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"Don't drink, don't smoke, don't fuck/At least I can fucking think." So go the famous opening lines of Minor Threat's 1981 straightedge anthem, "Out of Step." The trailblazing D.C. hardcore band had already touted their clean-living aesthetic earlier that year on "Straight Edge," a song from their debut — and a term that frontman Ian MacKaye is credited with coining. But "Out of Step" appeared on the band's second EP, In My Eyes, along with the anti-drug title track (later covered by Rage Against the Machine) and "Guilty of Being White," a controversial song about racial division that was later covered — and made even more controversial — by Slayer, who changed the final line to "guilty of being right." But that's another story for another time ...
First released in late '81 on Dischord Records, the DIY punk label founded by MacKaye and Minor Threat drummer Jeff Nelson, OG pressings of In My Eyes go for long cash. Dischord initially pressed 1,000 seven-inch singles on red vinyl with yellow labels and a black and white lyric sheet. 875 of these are the standard version and currently command anywhere from $1,500 to $2,000, depending on the condition. (As of this writing, there are four copies for sale on Discogs, starting at $2,000.)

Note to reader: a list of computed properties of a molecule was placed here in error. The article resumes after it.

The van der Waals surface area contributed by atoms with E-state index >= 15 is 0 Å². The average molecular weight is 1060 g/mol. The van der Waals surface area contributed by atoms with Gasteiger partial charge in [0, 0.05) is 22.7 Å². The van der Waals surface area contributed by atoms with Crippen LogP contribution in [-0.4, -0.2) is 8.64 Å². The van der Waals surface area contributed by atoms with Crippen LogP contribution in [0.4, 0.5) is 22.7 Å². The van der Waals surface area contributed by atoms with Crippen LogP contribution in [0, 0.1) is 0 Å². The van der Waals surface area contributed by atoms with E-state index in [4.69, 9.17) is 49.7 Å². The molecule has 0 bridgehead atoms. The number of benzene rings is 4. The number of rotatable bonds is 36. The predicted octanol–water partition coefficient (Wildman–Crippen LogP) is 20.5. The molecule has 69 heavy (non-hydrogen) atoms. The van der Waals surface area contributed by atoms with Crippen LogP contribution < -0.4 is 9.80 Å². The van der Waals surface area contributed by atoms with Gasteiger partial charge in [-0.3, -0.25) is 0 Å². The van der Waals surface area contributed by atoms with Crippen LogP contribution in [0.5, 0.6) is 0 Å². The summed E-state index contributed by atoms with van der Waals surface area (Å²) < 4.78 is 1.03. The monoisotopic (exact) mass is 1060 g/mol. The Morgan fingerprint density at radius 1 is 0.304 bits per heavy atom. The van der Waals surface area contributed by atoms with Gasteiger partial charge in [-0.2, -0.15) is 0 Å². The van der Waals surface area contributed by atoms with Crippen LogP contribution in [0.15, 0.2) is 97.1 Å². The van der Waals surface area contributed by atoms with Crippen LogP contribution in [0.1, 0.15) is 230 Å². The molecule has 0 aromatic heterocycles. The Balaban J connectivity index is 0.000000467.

The other 125 copies come in folded Xerox sleeves, which were made to sell at a show because the finished sleeves weren't back from the printer yet. These copies also include a misprint in which the sleeve photo is credited to Gary "Cousins," whose surname is actually Cousin. This was corrected on the printed sleeve, but these Xeroxed misprints — known as the "Cousins Sleeve" among collectors — fetch upwards of $2,500.
It's worth noting that the opening line of "Out of Step" caused a rift within the band when Jeff Nelson took umbrage with MacKaye's attitude, which the drummer felt misrepresented Minor Threat as a whole. As a result, they re-recorded the track for their 1983 album, Out of Step, and MacKaye modified his lyrics to "I don't drink, I don't smoke ..." etc., etc. Of course, the re-recording hasn't made the original seven-inch any cheaper.